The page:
ShareThis Page

English expert loved grammar, stray animals

| Sunday, March 25, 2001, 12:00 p.m.

Dr. Dorothy Kish, former chairwoman of the English department at Point Park College, also was known for taking stray animals into her home.

'At one time, we cared for four abandoned dogs in our home, before we turned them over to Animal Friends,' said her sister, Helen Kish.

Dr. Dorothy Kish, a resident of Squirrel Hill, died from complications from a number of health problems on Thursday, March 22, 2001, at St. Francis Rehabilitation Center, Shadyside.

She taught at Point Park, Downtown, from 1964 to 1994, serving as head of the English department from 1975 to 1988.

Helen Kish also recalled how her sister occasionally would hand her seven envelopes with checks that she would send to animal shelters and groups that were active in advocating fair treatment for animals.

One of her colleagues at Point Park, Dr. Robert Alexander, associate dean of the faculty, remembered when the sisters cared for a badly abused dog that had been left in Frick Park.

'The dog was scared and refused to be taken into their home,' he said. 'They continually fed the dog in the park until they thought it was ready to go to the Animal Friends shelter.'

Alexander recalled Dr. Kish as a quiet and self-effacing teacher, respected by her students, who set high standards when it came to the use of the English language.

'Dr. Kish stressed the fundamentals but would never settle for bad grammar,' Alexander said.

Among the faculty, Dr. Kish was highly respected for her intellectual and teaching abilities.

'She always acted in the best interest of the college,' Alexander said.

Dorothy Kish was one of six children of Stephen and Mary Feryo Kish. Her father worked in area steel mills.

Although she was awarded a scholarship to the University of Pittsburgh after graduating from Homestead High School, she was unable to accept it.

'Those were Depression times, and our family couldn't afford to send her to college,' Helen Kish said.

'That didn't stop Dorothy,' she said. 'Dorothy went to work as a secretary in the engineering department at the University of Pittsburgh. She took classes, which she paid for. She even squeezed in a class during her lunch hour and attended classes in the evening to earn her bachelor's degree.'

After receiving her bachelor's in 1960 from Pitt, she worked in secretarial positions at the university while earning her master's degree in literature in 1961 and her master's of literary science in 1963.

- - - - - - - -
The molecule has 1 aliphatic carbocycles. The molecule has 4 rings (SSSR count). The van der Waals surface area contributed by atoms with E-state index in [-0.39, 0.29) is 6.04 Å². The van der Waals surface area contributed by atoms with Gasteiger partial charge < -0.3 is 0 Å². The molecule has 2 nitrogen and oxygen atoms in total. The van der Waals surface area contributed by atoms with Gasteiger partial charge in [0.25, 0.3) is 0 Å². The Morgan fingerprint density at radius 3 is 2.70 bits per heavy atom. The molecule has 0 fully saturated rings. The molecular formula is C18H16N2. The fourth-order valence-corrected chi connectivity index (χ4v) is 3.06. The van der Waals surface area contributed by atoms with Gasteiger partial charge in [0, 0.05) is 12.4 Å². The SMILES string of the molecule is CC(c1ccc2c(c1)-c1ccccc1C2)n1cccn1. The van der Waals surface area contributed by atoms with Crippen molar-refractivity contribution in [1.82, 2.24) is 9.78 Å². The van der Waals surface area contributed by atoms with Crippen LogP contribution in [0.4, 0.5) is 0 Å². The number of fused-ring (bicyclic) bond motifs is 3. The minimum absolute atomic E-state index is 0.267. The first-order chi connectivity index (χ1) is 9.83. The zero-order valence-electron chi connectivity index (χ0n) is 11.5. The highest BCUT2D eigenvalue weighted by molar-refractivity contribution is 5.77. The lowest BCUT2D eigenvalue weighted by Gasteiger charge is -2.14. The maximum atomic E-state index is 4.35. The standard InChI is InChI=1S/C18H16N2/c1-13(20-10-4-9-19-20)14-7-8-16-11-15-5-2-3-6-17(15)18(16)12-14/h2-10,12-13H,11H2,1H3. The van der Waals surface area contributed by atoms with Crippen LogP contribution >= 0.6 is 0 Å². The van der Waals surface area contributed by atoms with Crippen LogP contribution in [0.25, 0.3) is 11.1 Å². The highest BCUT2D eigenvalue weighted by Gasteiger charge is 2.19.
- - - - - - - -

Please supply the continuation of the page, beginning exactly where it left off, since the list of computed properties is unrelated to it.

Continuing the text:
While teaching at Point Park, she earned her Ph.D. from Pitt in 1970.

Alexander said Dr. Kish was an expert in 19th century American literature, with an emphasis on women writers.

'She was also very well-versed in American Indian literature,' he said.

After she retired, Dr. Kish worked as a volunteer archivist arranging documents at the Sen. John Heinz Pittsburgh Regional History Center in the Strip District.

'As an archivist, Dorothy was a natural,' Alexander said. 'She was what I call an 'Americanist.' She was a person who also had a solid understanding of American history and culture.'

Helen Kish said her sister enjoyed traveling with university groups to explore areas with literary and cultural attractions.

In addition to her sister, Dr. Kish is survived by several nieces and nephews.

Interment was private. Arrangements by the John Freyvogel Sons Funeral Home, 4900 Centre Ave., Oakland. A memorial will be held at a future date.

TribLIVE commenting policy

You are solely responsible for your comments and by using you agree to our Terms of Service.

We moderate comments. Our goal is to provide substantive commentary for a general readership. By screening submissions, we provide a space where readers can share intelligent and informed commentary that enhances the quality of our news and information.

While most comments will be posted if they are on-topic and not abusive, moderating decisions are subjective. We will make them as carefully and consistently as we can. Because of the volume of reader comments, we cannot review individual moderation decisions with readers.

We value thoughtful comments representing a range of views that make their point quickly and politely. We make an effort to protect discussions from repeated comments either by the same reader or different readers

We follow the same standards for taste as the daily newspaper. A few things we won't tolerate: personal attacks, obscenity, vulgarity, profanity (including expletives and letters followed by dashes), commercial promotion, impersonations, incoherence, proselytizing and SHOUTING. Don't include URLs to Web sites.

We do not edit comments. They are either approved or deleted. We reserve the right to edit a comment that is quoted or excerpted in an article. In this case, we may fix spelling and punctuation.

We welcome strong opinions and criticism of our work, but we don't want comments to become bogged down with discussions of our policies and we will moderate accordingly.

We appreciate it when readers and people quoted in articles or blog posts point out errors of fact or emphasis and will investigate all assertions. But these suggestions should be sent via e-mail. To avoid distracting other readers, we won't publish comments that suggest a correction. Instead, corrections will be made in a blog post or in an article.

click me